Filling a cake is an important part of the cake design process. The type of filling is the recipient’s choice, selected to delight his/her guests!
Let’s choose a filling that is hardy and able to withstand the weight of the top cake layer. When filling a cake with icing, apply a thin layer of medium consistency buttercream icing, about 1/4” (the height of a chocolate chip) between the layers with an angled spatula.
There are many wonderful filling recipes to choose from. Always test your filling recipe before using it in your cake to see if it separates. Remember there are no preservatives in your filling except sugar, so here are a few things to keep in mind when preparing a homemade filling:
- Will the recipient need to place the cake in the refrigerator because of the fill? Will they actually place the cake in the refrigerator?
- How long will the recipient keep the cake before eating your delicious masterpiece? Will the filling spoil in that length of time? Laugh if you will, but some recipients will keep a cake up to 2 weeks. They may think the life of your delicious cake is the same as a prepackaged cake from the store.
- Will your family favorite filling keep that long or will it spoil? Sad but true, I prefer to keep my family favorite fillings in the family. This way I may monitor the shelf life of the cake myself.
There are many types of hardy, prepackaged fillings available for the sugar artist to use. I am a firm believer in finding shortcuts that work and prepackaged filling is one of those shortcuts. Jams, jellies and cake fillings are an excellent choice and come in many delicious flavors. Canned pie fillings work very well and are rich and creamy. Prepackaged dessert filling such as pop-top pudding packs are another tasty choice, which are readily available. They hold their shape and will not seep when used as a filling. Because of the preservatives in these types of filling they will not spoil as quickly as homemade cooked fillings.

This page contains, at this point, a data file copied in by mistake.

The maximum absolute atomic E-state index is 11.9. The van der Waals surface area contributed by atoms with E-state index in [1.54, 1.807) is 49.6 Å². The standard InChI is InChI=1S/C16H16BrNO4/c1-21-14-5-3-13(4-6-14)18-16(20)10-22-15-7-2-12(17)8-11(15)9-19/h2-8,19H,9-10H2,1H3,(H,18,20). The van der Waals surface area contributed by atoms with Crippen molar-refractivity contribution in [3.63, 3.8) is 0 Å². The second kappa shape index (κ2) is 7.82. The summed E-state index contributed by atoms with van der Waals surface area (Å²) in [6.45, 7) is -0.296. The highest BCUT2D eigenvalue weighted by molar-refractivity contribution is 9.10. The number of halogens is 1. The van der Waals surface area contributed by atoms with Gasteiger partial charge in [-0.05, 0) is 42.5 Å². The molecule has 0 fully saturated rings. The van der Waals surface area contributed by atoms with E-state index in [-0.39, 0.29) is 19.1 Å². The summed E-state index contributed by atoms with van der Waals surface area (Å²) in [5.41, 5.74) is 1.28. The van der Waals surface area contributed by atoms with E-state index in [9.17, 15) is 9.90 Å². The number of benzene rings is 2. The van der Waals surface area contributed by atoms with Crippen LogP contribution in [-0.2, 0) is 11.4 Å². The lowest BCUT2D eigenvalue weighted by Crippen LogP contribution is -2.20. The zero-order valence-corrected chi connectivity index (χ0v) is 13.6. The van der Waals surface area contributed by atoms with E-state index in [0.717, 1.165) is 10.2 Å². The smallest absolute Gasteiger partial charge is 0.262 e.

You may even have a favorite filling of your own; a recipe which has been passed down from generation to generation. Keep in mind that homemade filling often separates once made. This causes your cake to become wet and the filling may seep out of the sides of the cake between the layers. This is not a process that is easily repaired and may be disastrous. It is not wise to freeze cake with a fruit filling. Fruit contains a great amount of water and when thawed becomes soggy.
Test your fillings before you use them. Place a small amount of filling on a plate. Allow it to sit for a couple of days. If there is a separation (a syrup ring around the filling) within a matter of hours, you may want to use a hardier filling.
When a filling is used, pipe a ring of medium consistency buttercream icing 3/4” from the edge of the cake using a coupler in a Featherweight® Decorating Bag. Your coupler opening is about 1/2”, therefore you will come in 1/4” (the height of a chocolate chip) from the edge of the cake. You may even use tip #12 on the coupler to pipe a dam if you would like.
Too much filling may case the top layer of the cake to crack and slide or have a bulge on the sides where the two layers meet. So how much is too much? Try spreading the filling with a tapered angled spatula no more than 1/4” (the height of a chocolate chip) thick inside the dam of buttercream icing.
Once you have filled your bottom cake layer with the desired filling, place the top layer on the filling making sure what was the bottom of the pan is now facing up. This will make it easy to ice your cake and you will have a smooth flat surface with minimal crumbs. Press the top of the cake gently causing the icing and filling to come to the edge of the cake between the layers. Pressing on the cake will also help prevent a bulge on the side of the cake between the layers during the transporting of your cake.
Now you are ready to frost your cake. You have created sugar art, which is tasty and beautiful, inside and out!
Remember there is nothing you can’t fix! And what you can’t fix, you eat! Enjoy your mistakes!